Senbon-dori Street (千本通)

Senbon-dori Street is one of the major north-south streets in Kyoto City. It corresponds to the broad Suzakuoji avenue of Heian-kyo.

Today
It extends from Takagamine in Kita Ward (Kyoto City) in the north to the crossing with Kyoto-Moriguchi Line of the Kyoto/Osaka Prefectural Route 13 in Noso-cho, Fushimi Ward, in the south.

Umekoji Park and the Umekoji Steam Locomotive Museum interrupt the street between Shichijo-dori Street and Hachijo-dori Street.

The section from Hachijo-dori Street to Kuzebashi-dori Street is referred to as the former Senbon-dori Street because Shin-senbon-dori (new Senbon-dori) Street runs one block west of it. The section south of Kujo-dori Street was once called Toba-kaido Road.

The section north of Sanjo-dori Street was widened during the Meiji and Taisho periods and served as the main north-south street; however, in the section south of Sanjo-dori Street the role has been taken over by the route once held by Kyoto City Trams, diverging to Koin-dori Street and continuing into Omiya-dori Street south from Shijo-dori Street. The street south of Sanjo-dori Street has long been as wide as what it was in the early days.

History, Origin
The street was originally the broad avenue called Suzakuojie, the central avenue of Heian-kyo. The street was said to have been laid out in such a manner that Mt. Funaoka was directly ahead.

Some say its name comes from the thousand Buddhist pagodas that were placed in order to hold a mass for the dead carried to the burial site at the western foot of Mt. Funaoka.

With the decline of Ukyo (the western part of the capital), it became a street on the western outskirt of the capital. Additionally, the Dai-dairi (site of the Imperial Palace and government offices) had to be moved, and the street was extended to the north from Nijo-dori Street through the area where the Dai-dairi should have been located.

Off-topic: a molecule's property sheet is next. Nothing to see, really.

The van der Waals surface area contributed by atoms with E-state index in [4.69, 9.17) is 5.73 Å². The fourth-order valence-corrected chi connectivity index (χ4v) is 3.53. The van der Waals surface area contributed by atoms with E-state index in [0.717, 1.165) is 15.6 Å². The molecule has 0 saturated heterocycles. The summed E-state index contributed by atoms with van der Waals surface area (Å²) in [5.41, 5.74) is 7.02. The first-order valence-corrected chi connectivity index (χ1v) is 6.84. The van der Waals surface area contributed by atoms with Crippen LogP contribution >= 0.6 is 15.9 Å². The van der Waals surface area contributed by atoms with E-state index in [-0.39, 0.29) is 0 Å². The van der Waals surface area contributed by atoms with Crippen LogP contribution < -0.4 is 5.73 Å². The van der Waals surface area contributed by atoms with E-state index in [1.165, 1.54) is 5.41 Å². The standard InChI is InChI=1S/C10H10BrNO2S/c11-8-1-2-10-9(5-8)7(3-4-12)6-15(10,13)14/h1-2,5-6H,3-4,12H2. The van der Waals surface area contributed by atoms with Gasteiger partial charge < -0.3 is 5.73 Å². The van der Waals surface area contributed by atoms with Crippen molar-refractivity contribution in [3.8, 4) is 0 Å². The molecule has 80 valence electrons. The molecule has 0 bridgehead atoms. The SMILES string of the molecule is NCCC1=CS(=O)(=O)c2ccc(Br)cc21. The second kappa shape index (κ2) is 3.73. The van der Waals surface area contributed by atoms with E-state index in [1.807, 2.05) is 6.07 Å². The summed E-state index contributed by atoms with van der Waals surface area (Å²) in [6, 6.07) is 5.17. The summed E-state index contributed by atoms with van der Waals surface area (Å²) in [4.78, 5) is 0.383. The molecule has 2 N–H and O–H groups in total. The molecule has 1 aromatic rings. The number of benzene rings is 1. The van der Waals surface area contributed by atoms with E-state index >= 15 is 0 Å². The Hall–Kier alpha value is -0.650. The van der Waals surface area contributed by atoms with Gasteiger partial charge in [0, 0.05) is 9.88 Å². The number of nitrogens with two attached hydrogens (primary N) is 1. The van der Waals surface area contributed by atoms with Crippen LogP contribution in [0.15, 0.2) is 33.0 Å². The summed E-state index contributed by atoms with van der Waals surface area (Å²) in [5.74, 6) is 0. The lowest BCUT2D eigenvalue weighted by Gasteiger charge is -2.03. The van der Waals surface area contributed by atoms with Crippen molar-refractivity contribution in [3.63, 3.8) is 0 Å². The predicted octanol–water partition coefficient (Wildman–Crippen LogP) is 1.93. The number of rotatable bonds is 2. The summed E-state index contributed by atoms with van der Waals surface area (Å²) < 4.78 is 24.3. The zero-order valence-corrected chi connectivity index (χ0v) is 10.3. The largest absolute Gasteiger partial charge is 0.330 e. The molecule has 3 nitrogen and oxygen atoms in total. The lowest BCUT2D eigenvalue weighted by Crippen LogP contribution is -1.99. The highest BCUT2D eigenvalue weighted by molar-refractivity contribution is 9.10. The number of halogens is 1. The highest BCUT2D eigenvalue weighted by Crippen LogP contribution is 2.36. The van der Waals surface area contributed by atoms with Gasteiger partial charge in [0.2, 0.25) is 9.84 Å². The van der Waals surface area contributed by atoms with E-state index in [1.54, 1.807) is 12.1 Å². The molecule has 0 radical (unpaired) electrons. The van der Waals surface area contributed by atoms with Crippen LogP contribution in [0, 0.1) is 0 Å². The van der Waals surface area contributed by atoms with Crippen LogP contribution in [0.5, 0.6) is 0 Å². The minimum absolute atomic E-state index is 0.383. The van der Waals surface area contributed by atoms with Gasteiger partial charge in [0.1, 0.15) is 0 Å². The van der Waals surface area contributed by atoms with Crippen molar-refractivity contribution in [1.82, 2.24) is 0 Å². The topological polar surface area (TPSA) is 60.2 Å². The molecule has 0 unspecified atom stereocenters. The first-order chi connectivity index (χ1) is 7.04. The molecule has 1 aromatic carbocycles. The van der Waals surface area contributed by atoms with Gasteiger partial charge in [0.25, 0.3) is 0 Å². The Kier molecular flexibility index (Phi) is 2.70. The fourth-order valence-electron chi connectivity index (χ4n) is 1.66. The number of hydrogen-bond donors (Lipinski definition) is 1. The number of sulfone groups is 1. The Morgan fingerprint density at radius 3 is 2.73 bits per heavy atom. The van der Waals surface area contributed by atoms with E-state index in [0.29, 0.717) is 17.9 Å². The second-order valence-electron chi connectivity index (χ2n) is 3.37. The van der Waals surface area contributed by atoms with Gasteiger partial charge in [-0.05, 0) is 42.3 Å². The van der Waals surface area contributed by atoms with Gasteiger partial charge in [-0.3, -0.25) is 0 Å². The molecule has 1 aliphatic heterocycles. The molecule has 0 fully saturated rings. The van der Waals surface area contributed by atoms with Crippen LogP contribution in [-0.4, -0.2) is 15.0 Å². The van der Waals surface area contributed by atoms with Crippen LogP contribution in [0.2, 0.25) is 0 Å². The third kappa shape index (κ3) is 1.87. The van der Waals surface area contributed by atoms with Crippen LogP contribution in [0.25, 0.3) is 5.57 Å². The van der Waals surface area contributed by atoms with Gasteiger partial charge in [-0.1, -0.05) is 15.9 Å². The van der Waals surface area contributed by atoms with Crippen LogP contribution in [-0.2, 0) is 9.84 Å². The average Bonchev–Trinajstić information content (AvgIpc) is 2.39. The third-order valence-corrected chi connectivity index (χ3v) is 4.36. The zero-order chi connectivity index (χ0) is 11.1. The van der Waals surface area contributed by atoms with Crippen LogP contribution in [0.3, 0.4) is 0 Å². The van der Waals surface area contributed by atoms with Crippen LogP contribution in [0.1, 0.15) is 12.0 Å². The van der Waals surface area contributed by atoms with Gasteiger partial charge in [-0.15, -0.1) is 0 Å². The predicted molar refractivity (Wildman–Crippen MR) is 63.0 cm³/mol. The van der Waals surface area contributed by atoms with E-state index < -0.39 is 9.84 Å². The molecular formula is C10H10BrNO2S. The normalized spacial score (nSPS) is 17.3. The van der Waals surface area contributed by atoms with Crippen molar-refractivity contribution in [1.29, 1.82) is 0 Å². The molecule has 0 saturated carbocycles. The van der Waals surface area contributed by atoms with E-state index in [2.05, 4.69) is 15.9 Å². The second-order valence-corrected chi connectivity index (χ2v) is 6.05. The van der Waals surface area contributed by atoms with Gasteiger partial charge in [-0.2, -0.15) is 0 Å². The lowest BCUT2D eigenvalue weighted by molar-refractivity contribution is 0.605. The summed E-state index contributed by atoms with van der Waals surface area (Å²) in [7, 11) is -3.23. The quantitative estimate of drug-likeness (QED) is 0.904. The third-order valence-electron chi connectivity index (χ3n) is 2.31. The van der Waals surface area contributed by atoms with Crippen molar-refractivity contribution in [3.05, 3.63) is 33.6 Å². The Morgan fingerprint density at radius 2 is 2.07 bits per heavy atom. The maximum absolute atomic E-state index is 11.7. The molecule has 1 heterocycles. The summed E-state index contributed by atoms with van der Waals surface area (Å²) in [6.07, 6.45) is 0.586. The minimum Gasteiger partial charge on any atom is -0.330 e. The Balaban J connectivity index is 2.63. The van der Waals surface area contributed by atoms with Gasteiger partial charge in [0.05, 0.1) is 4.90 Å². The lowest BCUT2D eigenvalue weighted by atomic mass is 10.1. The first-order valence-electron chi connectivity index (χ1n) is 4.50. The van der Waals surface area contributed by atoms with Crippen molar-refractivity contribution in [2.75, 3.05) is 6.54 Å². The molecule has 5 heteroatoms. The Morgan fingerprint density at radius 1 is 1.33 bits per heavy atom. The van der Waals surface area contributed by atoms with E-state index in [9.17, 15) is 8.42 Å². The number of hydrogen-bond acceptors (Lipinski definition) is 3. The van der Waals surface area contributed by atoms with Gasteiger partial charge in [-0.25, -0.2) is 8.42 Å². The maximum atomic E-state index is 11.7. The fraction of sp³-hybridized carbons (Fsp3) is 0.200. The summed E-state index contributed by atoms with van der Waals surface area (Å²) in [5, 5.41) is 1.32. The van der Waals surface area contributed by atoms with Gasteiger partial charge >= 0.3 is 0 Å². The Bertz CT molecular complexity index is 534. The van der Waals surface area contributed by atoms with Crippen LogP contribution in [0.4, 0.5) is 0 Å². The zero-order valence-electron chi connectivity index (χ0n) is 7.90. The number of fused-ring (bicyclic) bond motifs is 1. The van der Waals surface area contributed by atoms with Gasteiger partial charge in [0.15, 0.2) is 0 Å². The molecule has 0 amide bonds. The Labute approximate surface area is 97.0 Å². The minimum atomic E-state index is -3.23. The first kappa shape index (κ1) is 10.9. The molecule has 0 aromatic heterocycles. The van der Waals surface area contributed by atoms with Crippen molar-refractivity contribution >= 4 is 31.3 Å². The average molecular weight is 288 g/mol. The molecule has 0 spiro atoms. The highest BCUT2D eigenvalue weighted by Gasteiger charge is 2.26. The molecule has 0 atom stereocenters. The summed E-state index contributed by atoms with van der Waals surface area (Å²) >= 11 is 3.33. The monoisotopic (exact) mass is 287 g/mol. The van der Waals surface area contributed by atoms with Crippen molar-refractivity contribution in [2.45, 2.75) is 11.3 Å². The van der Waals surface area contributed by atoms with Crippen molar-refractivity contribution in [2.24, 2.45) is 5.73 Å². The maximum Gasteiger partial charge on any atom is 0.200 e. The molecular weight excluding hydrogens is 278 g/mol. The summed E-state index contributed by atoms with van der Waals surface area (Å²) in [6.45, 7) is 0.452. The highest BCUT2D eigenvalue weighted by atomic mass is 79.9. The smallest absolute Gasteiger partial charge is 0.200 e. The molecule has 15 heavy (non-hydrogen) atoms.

Today it has conceded its position as the central north-south avenue to Karasuma-dori Street.

During the late Meiji period, as part of three major reconstruction projects in Kyoto City, the widening of streets and the construction of the City Trams were carried out, and the Senbon Line of Kyoto City Trams ran on the street between Kitaoji-dori Street and Sanjo.

During the Meiji and Taisho periods, the street between Sanjo and Imadegawa-dori Street was an area for shopping and entertainment that compared to Kawaramachi-dori Street.

Main facilities along the street

Bukkyo University

Mt. Funaoka

Kyoto Lighthouse, Senbon-Kitaoji Sagaru (to the south of Senbon-Kitaoji)

Joborendai-ji Temple, Senbon-Kuramaguchi Agaru (to the north of Senbon-Kuramaguchi)

Injo-ji Temple (Kyoto City) (Senbon Enmado Injo-ji Temple), Senbon-Rozanji Sagaru (to the north of Senbon-Rozanji)

Shakuzo-ji Temple (Togenuki-jizo Ksitigarbha)

Daihon-ji Temple (Senbon Shakado)

Daigokuden-ato (remains of Daigokuden), Senbon-Marutamachi

Tozai Line of the Kyoto Municipal Subway, Nijo Station

Sagano Line of Sanin Main Line, Tanbaguchi Station

Suzaku Campus of Ritsumeikan University (Nakagawa Kaikan Hall)

First market, Kyoto City central wholesale market, from Gojo to Shichijo

Shimabara, from Gojo to Shichijo

Sumiya, Senbon-Hanayacho

Detached Office of Public Job Stabilization

Umekoji Park, Umekoji Steam Locomotive Museum

Rajomon-ato (remains of Rajomon gate), Senbon-kujo

Kyoto Prefectural Toba High School, Senbon-kujo

Tobarikyu-ato (remains of the Toba Detached Palace)

Crossing roads

This section describes the principal intersections north of Sanjo-dori Street.

North is upper, and south is lower. West is left, and east is right.

Abbreviated names are given in some crossing streets. Roads are operated by local municipalities unless otherwise specified.